In 1998 two sea cucumber divers came upon a thousand year old shipwreck at the bottom of the Indian Ocean off the coast of Belitung Island, Indonesia. It turned out to be a remarkable find.
In his new book, The Lost Dhow: A Discovery from the Maritime Silk Route, that coincides with an exhibit of the same name at the Aga Khan Museum in Toronto, Simon Worrall tells us that the cargo included “1,400 storage jars of various sizes, 1,600 ewers, and 800 ink pots. The serial nature of the cargo and the geographic diversity of its production (from five different kilns all over China) strongly suggest that these were export items made to order. The presence of 55,000 Changsha bowls, named after the kilns in Hunan Province where they were produced, tore up the history books, setting back by almost 800 years the date for the beginning of what we today call mass production.”
The ceramics in the top layer were encrusted with barnacles, coral and oyster shells, but the silt covering the lower layers preserved the rest of the pots so they are as pristine as if they had been made yesterday. Smaller wares, such the Changsha bowls were packed inside large jars, thus offering even more protection.
There were ewers, bowls, and jars splashed with the bright green of copper oxide that Tang potters so loved. One spectacular ewer, pictured on the cover, was stolen by fishermen during the salvage operation – thefts were apparently an ongoing threat during the excavation – and buried in sand. Fortunately, it was recovered intact. There are also delicate celadons and pearly white Yue ware and a few early cobalt blue and white pieces. One particularly delightful piece is a grater shaped like a fish complete with a hole in the tail for hanging. Something to try making perhaps? Interestingly, decorations on the pots vary, seemingly with the intent to satisfy the tastes of different markets.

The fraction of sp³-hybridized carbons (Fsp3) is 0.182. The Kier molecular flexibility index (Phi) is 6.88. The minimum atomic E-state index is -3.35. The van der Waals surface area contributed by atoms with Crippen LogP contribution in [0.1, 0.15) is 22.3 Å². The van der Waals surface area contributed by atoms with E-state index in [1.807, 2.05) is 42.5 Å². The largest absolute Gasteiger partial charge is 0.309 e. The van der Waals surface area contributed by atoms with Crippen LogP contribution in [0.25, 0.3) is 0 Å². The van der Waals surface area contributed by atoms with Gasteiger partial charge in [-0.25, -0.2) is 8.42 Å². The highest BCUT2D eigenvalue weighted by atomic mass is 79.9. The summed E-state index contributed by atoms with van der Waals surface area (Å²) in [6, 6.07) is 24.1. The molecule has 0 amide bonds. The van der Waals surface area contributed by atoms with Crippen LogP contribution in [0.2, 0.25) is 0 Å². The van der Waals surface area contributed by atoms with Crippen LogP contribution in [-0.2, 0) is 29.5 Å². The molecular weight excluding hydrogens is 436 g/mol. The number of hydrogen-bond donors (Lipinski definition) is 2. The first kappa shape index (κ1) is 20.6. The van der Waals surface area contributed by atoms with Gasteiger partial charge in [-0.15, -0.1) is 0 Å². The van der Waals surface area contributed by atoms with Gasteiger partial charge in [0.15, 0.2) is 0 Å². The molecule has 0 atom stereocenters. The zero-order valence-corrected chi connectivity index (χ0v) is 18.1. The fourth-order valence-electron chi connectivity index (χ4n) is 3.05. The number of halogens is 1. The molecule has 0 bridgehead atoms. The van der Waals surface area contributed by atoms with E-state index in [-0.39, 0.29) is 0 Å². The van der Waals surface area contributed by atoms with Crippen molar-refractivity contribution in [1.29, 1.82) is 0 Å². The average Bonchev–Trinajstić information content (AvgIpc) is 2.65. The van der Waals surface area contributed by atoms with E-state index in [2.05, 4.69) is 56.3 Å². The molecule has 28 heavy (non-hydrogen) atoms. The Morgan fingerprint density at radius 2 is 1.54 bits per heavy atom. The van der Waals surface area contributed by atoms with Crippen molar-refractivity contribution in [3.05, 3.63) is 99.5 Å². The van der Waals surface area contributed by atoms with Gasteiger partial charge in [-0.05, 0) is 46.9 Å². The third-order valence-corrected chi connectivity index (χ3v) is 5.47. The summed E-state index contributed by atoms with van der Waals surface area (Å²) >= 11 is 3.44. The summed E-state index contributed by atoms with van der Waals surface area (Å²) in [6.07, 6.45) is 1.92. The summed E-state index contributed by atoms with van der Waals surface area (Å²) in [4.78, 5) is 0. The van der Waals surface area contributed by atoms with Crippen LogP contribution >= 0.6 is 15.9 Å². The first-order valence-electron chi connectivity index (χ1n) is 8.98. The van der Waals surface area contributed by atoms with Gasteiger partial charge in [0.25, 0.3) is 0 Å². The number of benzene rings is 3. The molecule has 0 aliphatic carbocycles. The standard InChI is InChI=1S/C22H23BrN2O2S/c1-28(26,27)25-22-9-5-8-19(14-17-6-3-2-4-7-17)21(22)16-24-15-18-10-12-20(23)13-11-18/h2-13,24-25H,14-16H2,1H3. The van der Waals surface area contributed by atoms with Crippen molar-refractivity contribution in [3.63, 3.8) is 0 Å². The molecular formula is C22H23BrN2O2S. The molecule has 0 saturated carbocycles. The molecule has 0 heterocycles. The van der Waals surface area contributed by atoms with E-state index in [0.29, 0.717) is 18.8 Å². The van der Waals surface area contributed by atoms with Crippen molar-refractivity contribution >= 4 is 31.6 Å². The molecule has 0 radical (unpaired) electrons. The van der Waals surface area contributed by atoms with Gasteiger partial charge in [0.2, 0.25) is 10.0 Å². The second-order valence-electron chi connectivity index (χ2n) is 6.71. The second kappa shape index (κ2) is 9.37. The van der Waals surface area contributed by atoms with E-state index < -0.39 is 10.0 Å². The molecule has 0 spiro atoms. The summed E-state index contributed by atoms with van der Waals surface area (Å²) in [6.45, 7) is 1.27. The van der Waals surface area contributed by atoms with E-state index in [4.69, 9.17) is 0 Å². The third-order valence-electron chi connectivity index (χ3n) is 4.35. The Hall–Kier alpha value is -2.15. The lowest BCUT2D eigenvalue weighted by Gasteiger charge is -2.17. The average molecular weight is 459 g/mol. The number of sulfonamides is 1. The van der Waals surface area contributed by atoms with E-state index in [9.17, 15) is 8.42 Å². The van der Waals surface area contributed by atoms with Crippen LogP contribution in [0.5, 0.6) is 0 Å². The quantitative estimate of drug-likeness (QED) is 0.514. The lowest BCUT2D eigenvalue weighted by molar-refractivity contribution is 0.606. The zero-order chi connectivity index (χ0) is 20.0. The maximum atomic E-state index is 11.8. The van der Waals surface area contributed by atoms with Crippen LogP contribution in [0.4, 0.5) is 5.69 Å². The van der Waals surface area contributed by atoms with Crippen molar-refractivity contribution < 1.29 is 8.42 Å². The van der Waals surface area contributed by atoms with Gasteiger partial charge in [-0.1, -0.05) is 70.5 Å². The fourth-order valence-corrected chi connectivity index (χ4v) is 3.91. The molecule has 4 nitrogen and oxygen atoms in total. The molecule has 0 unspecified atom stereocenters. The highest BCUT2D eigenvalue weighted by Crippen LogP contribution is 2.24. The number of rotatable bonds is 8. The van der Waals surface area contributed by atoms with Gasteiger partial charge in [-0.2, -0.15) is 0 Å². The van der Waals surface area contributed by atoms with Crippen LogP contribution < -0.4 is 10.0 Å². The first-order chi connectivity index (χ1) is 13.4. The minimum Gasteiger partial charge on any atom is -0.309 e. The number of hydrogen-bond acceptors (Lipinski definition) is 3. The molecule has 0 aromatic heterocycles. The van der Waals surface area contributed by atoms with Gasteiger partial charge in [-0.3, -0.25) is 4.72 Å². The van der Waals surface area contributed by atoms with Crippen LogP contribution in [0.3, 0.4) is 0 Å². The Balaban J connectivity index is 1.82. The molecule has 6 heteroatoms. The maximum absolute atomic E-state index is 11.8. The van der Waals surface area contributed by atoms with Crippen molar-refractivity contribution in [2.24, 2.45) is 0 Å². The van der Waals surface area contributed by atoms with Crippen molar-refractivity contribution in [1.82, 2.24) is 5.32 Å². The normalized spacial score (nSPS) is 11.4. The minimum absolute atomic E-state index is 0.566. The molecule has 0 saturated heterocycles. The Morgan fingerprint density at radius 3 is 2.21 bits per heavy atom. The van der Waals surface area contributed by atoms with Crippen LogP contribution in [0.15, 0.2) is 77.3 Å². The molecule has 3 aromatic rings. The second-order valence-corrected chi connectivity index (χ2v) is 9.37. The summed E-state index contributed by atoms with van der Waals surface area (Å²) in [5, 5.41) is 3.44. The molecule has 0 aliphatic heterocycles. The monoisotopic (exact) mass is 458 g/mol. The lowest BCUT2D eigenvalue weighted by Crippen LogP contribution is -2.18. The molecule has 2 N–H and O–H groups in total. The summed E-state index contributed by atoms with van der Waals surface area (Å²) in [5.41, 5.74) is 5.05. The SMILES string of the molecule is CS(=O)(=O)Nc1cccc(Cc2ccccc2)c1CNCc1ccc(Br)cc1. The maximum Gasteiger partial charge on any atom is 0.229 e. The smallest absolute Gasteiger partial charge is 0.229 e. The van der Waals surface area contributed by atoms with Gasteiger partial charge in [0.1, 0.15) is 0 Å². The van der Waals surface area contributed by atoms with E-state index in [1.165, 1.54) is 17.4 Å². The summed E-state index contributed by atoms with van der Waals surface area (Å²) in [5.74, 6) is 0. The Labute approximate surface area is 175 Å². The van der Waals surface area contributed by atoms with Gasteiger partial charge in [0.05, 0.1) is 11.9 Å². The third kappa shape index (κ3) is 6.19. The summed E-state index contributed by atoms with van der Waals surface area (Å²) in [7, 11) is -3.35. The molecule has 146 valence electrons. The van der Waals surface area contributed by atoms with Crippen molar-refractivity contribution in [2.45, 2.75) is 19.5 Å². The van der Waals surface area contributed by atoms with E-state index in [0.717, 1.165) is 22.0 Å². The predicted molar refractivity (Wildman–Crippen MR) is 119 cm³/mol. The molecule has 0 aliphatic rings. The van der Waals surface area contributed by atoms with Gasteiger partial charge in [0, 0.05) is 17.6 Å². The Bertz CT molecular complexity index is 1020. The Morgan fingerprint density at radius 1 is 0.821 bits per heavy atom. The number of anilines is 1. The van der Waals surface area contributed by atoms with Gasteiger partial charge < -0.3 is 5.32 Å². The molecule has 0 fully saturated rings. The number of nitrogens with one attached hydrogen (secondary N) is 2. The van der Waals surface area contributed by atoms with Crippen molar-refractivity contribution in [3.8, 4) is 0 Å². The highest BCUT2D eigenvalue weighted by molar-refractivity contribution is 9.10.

Archaeologists have determined that the ship was of Arabic origin, from the Abbasid Empire (820 CE), while most of the cargo was from the Tang Empire thus pushing the timeline back for such global trade between two great powers. There were also remarkable pieces of gold and silver, mirrors and spices.
More than 70,000 artifacts were recovered with only 300 on exhibit at the Aga Khan. Still, it seems worth a trip to Toronto if one can manage it. If not, the book is a little treasure with excellent photos and a map and crisp, informative text.